A “terroir” between land and sea

Charentais wines are the perfect image of their region: wines for pleasure, ideal for family time, with friends and to recall your favourite memories.


600 vinemakers

90 privately-owned cellars, 3 cooperatives and 10 vintners. The majority also produce cognac and Pineau des Charentes.

The wines come from a large region straddling the Charente and the Charente-Maritime – a region blending ocean, marshland and the countryside.  They are wines made for sharing.  Charentais winemakers are proud of their vineyards, their region and the inheritance that they wish to pass on; they are attached to the environment and in favour of sustainable viticulture.


No less than 26 varieties of grape* are grown here including the famous Merlot, Cabernet, Sauvignon and Chardonnay.  Less well known are Pinot, Gamay, Chauché Gris and Colombard.  A wide array of nuances that gives our wines their remarkable diversity.



Ideal for single-varietal wines but works in harmony with Cabernet Sauvignon or Cabernet Franc.  It grows best on the deep clay-limestone soils of the Charentais vineyards – just like the climate.  It produces fine, elegant, round wines with an incomparable fruitiness and a wide aromatic palette of red and black fruit.

the Cabernets

Cabernet Franc likes the temperate climate of the Charentais vineyards and it produces supple wines with fine tannins that keep well.  Cabernet Sauvignon Noir brings freshness and acidity as well as an aromatic richness.

Pinot Noir & Gamay

More anecdotic, they are finding increasing favour amongst winemakers.  Pinot Noir adds strength, finesse and aromatic complexity and keeps well.  Gamay-based wines are predominantly fruity.

*Reds and rosés: Alicante H, Bouschet Noir, Arinarnoa Noir, Cabernet Franc, Cabernet Sauvignon Noir, Cot Noir, Egiodola Noir, Gamay Noir, Jurançon Noir, Merlot Noir, Mourvèdre Noir, Négrette Noir, Pinot Noir, Tannat Noir.




This variety produces fine white wines with a range of bouquets and with notes of citrus, dried fruit or even brioche.


Ce cépage donne de grands vins blancs aux arômes variés et aux notes d’agrumes, de fruits secs ou encore de brioche.

Colombard et Chauché Gris

These two native varieties are amongst the oldest in the Charentes.  Colombard adds finesse, corpulence, freshness and edginess to the wine.  The principal bouquets are citrus, box, lime, white flowers, exotic fruit, rhubarb and peach.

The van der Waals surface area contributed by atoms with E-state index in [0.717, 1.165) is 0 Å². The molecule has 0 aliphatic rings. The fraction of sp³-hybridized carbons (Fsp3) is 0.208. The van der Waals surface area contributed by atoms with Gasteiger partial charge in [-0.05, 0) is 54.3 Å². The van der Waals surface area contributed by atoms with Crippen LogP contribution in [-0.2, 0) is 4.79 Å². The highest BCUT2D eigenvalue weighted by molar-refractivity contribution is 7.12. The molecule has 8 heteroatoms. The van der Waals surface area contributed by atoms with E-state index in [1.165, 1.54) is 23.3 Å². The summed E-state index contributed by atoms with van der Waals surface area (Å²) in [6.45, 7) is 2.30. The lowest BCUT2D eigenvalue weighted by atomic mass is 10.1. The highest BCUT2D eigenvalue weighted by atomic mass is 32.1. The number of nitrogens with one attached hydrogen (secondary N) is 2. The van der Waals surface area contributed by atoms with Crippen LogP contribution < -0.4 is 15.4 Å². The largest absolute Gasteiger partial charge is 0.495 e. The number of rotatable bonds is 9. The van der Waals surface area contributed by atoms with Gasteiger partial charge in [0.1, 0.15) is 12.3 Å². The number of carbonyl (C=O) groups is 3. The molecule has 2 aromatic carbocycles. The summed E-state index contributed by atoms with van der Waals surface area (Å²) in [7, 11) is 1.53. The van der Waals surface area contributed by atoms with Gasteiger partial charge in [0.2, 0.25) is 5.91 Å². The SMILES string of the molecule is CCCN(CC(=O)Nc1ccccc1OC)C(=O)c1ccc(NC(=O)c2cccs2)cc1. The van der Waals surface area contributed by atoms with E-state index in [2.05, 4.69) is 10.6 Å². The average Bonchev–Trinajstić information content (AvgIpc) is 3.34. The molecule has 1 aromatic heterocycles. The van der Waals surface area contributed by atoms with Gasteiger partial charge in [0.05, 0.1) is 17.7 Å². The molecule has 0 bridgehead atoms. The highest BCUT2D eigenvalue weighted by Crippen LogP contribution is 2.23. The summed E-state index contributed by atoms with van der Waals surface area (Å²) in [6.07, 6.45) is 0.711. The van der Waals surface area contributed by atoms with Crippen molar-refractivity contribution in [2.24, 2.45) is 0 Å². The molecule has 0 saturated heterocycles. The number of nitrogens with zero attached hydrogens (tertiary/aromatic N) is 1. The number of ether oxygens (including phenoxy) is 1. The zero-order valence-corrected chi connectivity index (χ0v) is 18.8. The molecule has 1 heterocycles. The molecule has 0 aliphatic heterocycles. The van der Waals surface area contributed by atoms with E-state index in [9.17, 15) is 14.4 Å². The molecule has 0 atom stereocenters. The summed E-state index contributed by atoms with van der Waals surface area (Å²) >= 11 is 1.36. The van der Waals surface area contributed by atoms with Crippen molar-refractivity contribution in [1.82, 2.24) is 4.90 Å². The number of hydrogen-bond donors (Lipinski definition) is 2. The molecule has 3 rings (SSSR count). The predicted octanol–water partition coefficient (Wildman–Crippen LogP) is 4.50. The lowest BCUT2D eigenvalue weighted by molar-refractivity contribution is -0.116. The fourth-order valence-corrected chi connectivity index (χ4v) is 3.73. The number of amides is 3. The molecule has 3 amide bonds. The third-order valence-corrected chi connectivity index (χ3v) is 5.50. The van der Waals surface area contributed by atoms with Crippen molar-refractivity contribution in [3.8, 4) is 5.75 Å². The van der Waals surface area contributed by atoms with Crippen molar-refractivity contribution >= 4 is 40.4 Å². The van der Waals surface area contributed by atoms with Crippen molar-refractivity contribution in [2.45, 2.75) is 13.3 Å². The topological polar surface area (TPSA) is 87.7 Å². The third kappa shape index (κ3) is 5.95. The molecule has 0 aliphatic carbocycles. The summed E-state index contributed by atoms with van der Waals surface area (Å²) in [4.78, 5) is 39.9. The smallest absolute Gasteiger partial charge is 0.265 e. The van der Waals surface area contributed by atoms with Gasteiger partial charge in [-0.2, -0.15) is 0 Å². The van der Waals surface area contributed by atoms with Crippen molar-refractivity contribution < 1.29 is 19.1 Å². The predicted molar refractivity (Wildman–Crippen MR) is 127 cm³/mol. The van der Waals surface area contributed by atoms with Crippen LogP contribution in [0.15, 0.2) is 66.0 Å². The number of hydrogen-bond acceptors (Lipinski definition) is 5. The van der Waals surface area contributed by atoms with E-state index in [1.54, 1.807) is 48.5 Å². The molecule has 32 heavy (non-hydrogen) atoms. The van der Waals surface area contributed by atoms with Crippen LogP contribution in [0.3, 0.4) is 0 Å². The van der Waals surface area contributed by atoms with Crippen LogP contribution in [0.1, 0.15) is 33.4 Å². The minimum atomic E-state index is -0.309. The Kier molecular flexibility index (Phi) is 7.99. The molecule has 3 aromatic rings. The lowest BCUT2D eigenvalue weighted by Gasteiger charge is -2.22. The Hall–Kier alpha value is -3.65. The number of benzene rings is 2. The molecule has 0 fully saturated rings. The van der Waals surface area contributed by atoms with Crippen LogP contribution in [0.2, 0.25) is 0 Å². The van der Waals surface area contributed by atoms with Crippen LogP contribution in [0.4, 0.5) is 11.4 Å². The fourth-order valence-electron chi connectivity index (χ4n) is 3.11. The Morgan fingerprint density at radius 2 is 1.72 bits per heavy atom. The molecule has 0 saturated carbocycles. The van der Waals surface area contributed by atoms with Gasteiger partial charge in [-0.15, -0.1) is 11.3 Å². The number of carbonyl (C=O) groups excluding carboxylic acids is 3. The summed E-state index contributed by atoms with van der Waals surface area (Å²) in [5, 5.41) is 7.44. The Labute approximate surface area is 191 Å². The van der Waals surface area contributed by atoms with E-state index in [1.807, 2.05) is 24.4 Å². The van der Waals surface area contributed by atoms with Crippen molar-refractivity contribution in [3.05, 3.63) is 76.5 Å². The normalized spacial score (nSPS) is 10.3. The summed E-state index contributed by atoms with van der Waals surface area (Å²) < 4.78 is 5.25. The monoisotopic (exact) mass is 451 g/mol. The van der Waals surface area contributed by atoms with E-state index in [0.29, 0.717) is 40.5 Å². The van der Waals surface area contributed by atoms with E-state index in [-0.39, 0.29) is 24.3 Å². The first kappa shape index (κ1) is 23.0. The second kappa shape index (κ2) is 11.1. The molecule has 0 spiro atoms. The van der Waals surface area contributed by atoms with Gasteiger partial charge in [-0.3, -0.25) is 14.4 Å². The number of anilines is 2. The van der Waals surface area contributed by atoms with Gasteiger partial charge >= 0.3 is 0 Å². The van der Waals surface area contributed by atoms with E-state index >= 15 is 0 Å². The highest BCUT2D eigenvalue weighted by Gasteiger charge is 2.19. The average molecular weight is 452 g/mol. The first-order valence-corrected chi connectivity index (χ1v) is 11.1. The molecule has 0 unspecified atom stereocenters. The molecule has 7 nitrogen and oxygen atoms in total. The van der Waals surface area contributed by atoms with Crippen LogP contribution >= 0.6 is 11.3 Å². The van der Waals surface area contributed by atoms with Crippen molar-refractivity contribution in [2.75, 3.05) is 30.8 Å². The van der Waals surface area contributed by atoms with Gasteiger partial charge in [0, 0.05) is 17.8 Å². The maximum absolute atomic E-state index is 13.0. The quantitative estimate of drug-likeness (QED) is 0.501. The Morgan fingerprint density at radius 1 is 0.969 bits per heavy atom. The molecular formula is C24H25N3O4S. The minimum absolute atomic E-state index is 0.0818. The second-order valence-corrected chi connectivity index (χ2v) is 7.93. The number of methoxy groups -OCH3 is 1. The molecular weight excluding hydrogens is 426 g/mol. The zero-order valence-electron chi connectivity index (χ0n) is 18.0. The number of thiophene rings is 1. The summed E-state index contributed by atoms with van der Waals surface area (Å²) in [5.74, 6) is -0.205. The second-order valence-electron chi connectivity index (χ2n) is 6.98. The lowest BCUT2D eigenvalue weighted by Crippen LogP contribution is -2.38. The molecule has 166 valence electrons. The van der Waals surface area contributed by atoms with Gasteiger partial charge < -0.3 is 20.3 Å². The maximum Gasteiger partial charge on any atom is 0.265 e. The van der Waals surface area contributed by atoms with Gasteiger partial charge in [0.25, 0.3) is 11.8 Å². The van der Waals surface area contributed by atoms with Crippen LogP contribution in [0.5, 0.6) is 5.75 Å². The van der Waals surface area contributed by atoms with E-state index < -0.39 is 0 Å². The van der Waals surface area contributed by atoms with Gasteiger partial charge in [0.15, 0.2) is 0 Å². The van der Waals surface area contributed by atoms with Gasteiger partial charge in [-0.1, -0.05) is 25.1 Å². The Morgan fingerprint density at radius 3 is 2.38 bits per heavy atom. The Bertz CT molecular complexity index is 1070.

Chauché Gris, also known as Trousseau Gris, grown here between the 12th and 17th centuries had virtually died out but was reintroduced in 2014.  It has an unusual aromatic richness that keeps its promises and produces wines of elegance and finesse.

*Whites: Arriloba Blanc, Chardonnay Blanc, Chasan Blanc, Chenin Blanc, Colombard Blanc, Folle Blanche, Montils Blanc, Muscadelle Blanche, Sauvignon Blanc, Sauvignon Gris, Sémillon Blanc, Trousseau gris, Ugni Blanc


Charentais wines are as good with the blue horizons of the coasts as with the green expanses of the inland areas, with a seafood platter than with a meat on the fire. They are not the prerogative of a moment, but of every moment. They punctuate the lives of those who know how to take the time.

perfect food pairings



The sharpness of Charentais white wines matches perfectly with the iodized freshness of the oyster.  The smoothness of cream of petit-pois prolongs the aromatic generosity of the wines.  The floral notes are marvellously expressed through the goat’s cheese when the citrus nuances of the wine reveal the bream tartare and the crunchiness of spring vegetables.
Temperature: between 8° and 10°.
Dish: Royal sea bream tartare and oysters accompanied with a silky cream of petit-pois, crunchy spring vegetables and a hint of soft goat’s cheese.



Charentais rosé wine’s strong personality allows a delicate marriage between the softness of the langoustine and the density of the squid.  A pretty, sunny dish that liberates the fruity notes of strawberries and redcurrants.  This summer combination with vegetables is emphasized by the spiciness of the chorizo. The concentration of this wine coats the smoothness of the basil oil.  Its fresh and tart finish titillates the bouquet of black olives.
Temperature: between 7° and 9°
Dish.  Sauté of langoustines and squid, piperade of summer vegetables with olives.



Red Charentais wines suitable for autumn are light but expressive in the mouth.  They go perfectly with a juicy, tasty meat like farm-reared pork.  The wine reacts more to sweetness and complexity encouraging a gentle marriage between root vegetables and carrots.  In the finish, the wine demonstrates its liveliness and a perfect balance with the full-flavoured juices of the dish.
Temperature: 12° to 15°
Keeps for up to 2 years.
Dish: Pan-roasted farm pork chop served with mixed fried root vegetables and chanterelle mushrooms, mousseline of carrots, gnocchi made from île de Ré potatoes and reduced gravy.



The winter typicity of Charentais wines uncovers an impression of smoothness that pigeon matches perfectly.  The vanilla and spicy aromas of toasted black fruit marry the subtlety of quince juice and the warm flavours of gingerbread.  Notes of hazelnut and artichoke sugar awaken the silky texture of red wines for dinking now or for keeping.
Temperature: between 14° and 16°
Keeps for up to 4 years.
Dish.  Roasted supreme of pigeon accompanied by a cylinder of browned carrots, a fricassee of artichokes, quince coulis with gingerbread.